Wednesday, September 30, 2020

Offbeat: Universal features of music around the world —

Is music really a "universal language"? Two articles in the most recent issue of Science support the idea that music all around the...

Offbeat: The difference between an expert’s brain and a novice’s —

When mice learn to do a new task, their brain activities change over time as they advance from 'novice' to 'expert.' The changes...

Offbeat: Data-driven definition of unhealthy yet pervasive ‘hyper-palatable’ foods —

A popular U.S. brand of potato chips once promoted itself with the slogan, "betcha can't eat just one!" Maybe that's because potato chips, like...

Offbeat: Carbon dioxide capture and use could become big business —

Capturing carbon dioxide and turning it into commercial products, such as fuels or construction materials, could become a new global industry, according to...

Offbeat: Children told lies by parents subsequently lie more as adults, face adjustment difficulty...

"If you don't behave, I'll call the police," is a lie that parents might use to get their young children to behave. Parents'...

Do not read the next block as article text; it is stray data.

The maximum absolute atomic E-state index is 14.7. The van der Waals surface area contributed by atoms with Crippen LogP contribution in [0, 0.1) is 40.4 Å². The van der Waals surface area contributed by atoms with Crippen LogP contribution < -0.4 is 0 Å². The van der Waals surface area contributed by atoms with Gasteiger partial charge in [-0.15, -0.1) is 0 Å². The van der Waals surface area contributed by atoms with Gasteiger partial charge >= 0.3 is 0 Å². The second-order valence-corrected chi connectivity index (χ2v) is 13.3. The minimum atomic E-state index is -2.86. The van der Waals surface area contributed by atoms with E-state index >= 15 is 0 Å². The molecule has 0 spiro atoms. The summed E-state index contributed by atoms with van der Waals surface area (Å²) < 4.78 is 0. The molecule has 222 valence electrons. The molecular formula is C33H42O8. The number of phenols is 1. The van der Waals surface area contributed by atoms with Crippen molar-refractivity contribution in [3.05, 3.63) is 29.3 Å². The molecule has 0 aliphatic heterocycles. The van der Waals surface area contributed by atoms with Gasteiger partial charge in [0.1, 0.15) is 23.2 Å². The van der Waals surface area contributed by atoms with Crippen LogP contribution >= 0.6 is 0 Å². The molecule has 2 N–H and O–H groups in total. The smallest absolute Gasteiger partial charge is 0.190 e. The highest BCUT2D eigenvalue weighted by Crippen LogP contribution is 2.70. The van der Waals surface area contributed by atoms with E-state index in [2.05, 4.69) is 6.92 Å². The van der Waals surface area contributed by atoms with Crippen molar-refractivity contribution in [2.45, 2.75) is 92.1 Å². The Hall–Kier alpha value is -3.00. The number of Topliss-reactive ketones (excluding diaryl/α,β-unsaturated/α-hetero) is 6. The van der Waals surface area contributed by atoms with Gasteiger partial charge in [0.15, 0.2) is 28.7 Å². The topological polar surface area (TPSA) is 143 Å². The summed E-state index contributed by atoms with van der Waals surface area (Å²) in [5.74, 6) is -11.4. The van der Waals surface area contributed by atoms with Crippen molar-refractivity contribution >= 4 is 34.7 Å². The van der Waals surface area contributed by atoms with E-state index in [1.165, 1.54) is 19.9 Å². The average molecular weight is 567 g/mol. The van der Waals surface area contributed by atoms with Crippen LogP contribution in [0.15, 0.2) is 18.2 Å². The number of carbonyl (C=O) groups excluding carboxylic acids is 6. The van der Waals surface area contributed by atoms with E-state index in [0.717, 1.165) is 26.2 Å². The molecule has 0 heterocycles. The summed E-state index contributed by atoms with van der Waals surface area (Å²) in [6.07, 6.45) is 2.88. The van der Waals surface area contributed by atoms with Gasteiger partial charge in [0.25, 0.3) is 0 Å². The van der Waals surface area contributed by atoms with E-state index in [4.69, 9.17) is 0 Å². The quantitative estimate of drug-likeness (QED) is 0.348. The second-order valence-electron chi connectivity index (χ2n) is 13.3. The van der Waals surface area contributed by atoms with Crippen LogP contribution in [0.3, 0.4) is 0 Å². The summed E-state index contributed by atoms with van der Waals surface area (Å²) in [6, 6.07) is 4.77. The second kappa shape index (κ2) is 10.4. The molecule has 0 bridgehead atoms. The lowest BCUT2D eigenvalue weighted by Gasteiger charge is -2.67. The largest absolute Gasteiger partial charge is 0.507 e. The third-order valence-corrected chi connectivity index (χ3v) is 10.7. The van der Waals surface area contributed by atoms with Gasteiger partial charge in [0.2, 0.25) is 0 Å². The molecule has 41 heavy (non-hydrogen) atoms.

Offbeat: Testing a new method for verification of weapons reduction —

How do weapons inspectors verify that a nuclear bomb has been dismantled? An unsettling answer is: They don't, for the most part. When...

Offbeat: Slower growth in working memory linked to teen driving crashes

Research into why adolescent drivers are involved in motor vehicle crashes, the leading cause of injury and death among 16- to 19-year-olds in...

Offbeat: Repetitive impacts key to understanding sports-associated concussions —

Scientists at Trinity College Dublin have announced a significant advance in our understanding of mild head trauma (concussive brain injury) and how it...

Offbeat: Researchers find 95 percent of fish species in the deep ocean would go...

Thousands of marine species could be at risk if a new United Nations high-seas biodiversity treaty, now being negotiated in New York, does...

Offbeat: New science blooms after star researchers die —

The famed quantum physicist Max Planck had an idiosyncratic view about what spurred scientific progress: death. That is, Planck thought, new concepts generally...

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